Spain, as is known, has numerous and varied fields of kaolin, dispersed along a great part of the land, mainly in the northwest zone, Galicia-Asturias, and in the central-oriental zone, Valencia-Teruel-Cuenca. Actually, about 490 concessions have been given, which cover more of 53,000 ha., but only about 170 real exploitations, and very few installations of treatment: in all, 65 approximately, almost exclusively in Galicia. If Spanish kaolins are so poorly exploited, is because the kaolins are employed as such only in certain industries (ceramics, paper, etc).
According to the opinion of the specialists in mining, the production of kaolin in Spain could increase easily, if the demand were higher.
Therefore, our method is doubly valuable, so that it provides alumina in a profitable manner, from a national raw material which is abundant and cheap.
From all the above-mentioned considerations is deduced the national and even international interest in a project for obtaining alumina from clays, which is the subject of the present invention.
The present method, on the other hand, may be applied to other non clay raw materials: aluminum silicates in general.
The instant method for obtaining alumina consists essentially of reacting by a dry method, clay or any aluminum silicate in general, with a reagent such as sulphates, bisulphates, pyrosulphates, thiosulphates, sulphites, phosphates, phosphites, etc., of alkali or ammonium metals.
The resultant products are calcinated in an oven at between 300° and 750° C., for a period of time between 45 and 120 minutes.
A double salt of aluminum-alkali or ammonium is obtained as a result of the calcination, together with silica, unreacted aluminum silicate and a percentage impurities, more or less extensive according to the resultant product.
The double salt of aluminum is separated from the other components by dissolution in water or alkalis, in this case the aluminum remains as alkali aluminate. The purity of the alumina obtained as result of the reaction depends of the solvent employed for the separation, the purity of the alumina is higher when alkalis are employed as solventds.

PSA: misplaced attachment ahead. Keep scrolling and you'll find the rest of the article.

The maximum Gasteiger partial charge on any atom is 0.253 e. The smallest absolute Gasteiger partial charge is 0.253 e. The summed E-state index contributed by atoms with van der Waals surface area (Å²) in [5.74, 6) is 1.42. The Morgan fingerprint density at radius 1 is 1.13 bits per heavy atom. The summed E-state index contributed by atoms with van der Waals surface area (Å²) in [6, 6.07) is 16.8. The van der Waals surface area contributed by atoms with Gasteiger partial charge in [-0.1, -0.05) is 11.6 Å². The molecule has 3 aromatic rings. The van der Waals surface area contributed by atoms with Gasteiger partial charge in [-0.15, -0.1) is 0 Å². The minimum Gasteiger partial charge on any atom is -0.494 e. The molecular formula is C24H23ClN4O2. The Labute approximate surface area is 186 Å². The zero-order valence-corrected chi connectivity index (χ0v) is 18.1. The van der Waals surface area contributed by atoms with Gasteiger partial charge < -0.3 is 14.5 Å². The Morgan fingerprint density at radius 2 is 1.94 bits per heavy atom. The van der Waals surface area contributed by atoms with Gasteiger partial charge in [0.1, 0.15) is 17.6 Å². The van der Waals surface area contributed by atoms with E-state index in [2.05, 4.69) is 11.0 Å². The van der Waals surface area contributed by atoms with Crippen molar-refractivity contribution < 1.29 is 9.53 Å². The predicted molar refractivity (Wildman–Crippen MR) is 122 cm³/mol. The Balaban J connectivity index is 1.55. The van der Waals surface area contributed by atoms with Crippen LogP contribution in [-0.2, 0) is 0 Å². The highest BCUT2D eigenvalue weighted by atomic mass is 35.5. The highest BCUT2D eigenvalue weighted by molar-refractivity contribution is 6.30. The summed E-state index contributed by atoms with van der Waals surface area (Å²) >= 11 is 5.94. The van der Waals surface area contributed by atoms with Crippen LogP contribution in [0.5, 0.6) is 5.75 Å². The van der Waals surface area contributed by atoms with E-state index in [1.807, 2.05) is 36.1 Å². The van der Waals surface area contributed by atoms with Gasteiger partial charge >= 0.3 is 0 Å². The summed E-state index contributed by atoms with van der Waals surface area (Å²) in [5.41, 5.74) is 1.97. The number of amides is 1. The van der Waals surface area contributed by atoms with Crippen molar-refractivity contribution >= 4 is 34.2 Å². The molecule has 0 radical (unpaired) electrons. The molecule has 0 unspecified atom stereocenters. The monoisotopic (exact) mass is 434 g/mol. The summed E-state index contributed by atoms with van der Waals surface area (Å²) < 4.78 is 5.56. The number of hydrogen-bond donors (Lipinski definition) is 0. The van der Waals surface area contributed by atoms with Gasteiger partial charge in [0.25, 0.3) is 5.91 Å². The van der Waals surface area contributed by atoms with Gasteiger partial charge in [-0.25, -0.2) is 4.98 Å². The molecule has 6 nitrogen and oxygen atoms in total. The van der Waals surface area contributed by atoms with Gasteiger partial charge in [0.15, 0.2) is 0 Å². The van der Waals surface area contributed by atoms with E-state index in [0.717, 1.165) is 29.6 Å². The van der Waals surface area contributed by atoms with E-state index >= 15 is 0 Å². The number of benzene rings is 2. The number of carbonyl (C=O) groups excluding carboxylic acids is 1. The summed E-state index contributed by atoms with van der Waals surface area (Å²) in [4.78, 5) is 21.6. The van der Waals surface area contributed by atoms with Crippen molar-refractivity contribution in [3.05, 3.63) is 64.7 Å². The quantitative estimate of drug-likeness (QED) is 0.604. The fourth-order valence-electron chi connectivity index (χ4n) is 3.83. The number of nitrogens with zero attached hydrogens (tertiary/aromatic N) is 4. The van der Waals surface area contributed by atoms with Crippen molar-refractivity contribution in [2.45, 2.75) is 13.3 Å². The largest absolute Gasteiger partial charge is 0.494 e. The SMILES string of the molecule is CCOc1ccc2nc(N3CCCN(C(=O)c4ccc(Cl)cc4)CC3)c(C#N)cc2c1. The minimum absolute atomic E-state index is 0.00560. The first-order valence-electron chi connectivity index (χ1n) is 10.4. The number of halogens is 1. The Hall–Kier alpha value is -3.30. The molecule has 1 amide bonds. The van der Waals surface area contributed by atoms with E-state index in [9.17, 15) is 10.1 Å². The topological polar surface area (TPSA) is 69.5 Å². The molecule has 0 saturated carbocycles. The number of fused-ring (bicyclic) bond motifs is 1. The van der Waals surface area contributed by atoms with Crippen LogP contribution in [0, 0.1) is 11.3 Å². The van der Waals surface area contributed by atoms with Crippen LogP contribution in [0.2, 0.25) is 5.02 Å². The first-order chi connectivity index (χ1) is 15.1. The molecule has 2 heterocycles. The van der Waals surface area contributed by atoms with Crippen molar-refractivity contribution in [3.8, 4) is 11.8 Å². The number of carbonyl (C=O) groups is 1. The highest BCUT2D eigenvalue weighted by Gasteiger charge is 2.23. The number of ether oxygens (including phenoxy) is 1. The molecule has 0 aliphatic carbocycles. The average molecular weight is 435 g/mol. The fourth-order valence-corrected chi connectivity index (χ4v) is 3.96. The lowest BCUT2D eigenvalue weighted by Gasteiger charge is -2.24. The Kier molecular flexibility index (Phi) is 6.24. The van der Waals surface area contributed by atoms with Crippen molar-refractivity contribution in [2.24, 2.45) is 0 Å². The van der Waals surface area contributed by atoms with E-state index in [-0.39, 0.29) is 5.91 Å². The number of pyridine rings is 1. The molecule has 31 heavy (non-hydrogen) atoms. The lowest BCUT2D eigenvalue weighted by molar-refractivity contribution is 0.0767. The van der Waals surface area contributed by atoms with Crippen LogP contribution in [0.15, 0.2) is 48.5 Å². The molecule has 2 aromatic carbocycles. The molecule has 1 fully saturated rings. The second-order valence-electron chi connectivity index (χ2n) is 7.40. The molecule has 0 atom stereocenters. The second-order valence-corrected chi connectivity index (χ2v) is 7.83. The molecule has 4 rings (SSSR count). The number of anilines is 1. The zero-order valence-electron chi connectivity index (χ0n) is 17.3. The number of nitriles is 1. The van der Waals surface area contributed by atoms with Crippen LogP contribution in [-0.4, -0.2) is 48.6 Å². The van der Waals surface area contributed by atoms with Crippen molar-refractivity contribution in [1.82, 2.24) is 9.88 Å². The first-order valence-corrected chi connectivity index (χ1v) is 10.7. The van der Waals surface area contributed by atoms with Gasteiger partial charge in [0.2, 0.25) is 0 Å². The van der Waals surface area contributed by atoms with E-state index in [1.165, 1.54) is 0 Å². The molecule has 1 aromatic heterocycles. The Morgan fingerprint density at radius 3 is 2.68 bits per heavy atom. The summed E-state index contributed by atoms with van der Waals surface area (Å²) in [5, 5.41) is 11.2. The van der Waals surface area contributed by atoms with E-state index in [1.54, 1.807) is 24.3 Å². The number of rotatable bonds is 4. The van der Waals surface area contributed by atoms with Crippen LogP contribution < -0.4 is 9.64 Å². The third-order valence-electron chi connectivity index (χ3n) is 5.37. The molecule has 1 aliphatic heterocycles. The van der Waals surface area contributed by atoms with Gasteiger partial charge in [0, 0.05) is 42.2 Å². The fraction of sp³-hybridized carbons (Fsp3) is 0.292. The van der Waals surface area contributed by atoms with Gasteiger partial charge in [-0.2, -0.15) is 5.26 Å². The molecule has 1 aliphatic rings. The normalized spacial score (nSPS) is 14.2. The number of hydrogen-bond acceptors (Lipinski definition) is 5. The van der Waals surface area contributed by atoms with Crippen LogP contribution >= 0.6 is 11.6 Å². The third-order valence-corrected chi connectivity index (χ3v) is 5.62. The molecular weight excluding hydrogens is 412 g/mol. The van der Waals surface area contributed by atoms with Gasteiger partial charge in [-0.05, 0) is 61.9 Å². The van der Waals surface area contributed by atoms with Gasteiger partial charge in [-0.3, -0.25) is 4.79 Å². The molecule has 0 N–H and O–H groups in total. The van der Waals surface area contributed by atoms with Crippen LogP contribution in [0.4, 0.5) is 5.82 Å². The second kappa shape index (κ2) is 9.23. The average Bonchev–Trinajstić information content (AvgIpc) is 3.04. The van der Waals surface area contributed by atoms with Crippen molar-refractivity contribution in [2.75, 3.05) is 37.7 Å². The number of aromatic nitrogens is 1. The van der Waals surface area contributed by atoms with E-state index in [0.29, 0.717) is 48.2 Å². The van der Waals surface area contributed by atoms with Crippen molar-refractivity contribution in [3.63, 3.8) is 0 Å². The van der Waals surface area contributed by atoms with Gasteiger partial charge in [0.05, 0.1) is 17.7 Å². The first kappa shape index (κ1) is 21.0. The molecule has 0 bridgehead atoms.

Subsequently, the aluminum is precipitated as the hydroxide from the solution of the double salt of aluminum or from the alkali aluminate, following any of the known methods, and by calcination of the aluminum hydroxide is obtained the alumina, in any of its crystal forms, according to the temperature of calcination
According to the foregoing, the method obtains alumina by dry method, with its evident advantages of equipment and manipulation. The starting mixture and the reaction product are solids. This reaction allows one to obtain the alumina with a major or minor degree of purity according to the extracting solution employed: a simple alkaline or aqueous solution. The election of one or other extracting solution will depend of the use for which the alumina will be employed.
The raw material does not need any treatment previous to the proper reaction. In the case of the kaolins, it is sufficient to remove the excess sand which always accompanies these clays by washing. Grinding is not necessary either, because a particular size of particle is not required.
The reagent is also solid and is mixed with the starting material mechanically, without previous grinding, without need for a particular size of grain.
The reaction is practically stoichiometric, so that it is unnecessary to operate with an excess of reagent.
The reaction temperature is relatively low and the reaction time is short.
The solubilization of the alumina extracted in the reaction is carried out at room temperature and normal pressure, therefore, the installations necessary do not present any complexity.
The precipitation of the solubilized aluminum may be carried out in different ways, all simple and employing amounts of reagent relatively small, cheap and recoverable quantitatively for practical purposes.
The efficiency of the reaction is about 70-80% expressed as alumina obtained/alumina contained in the clay.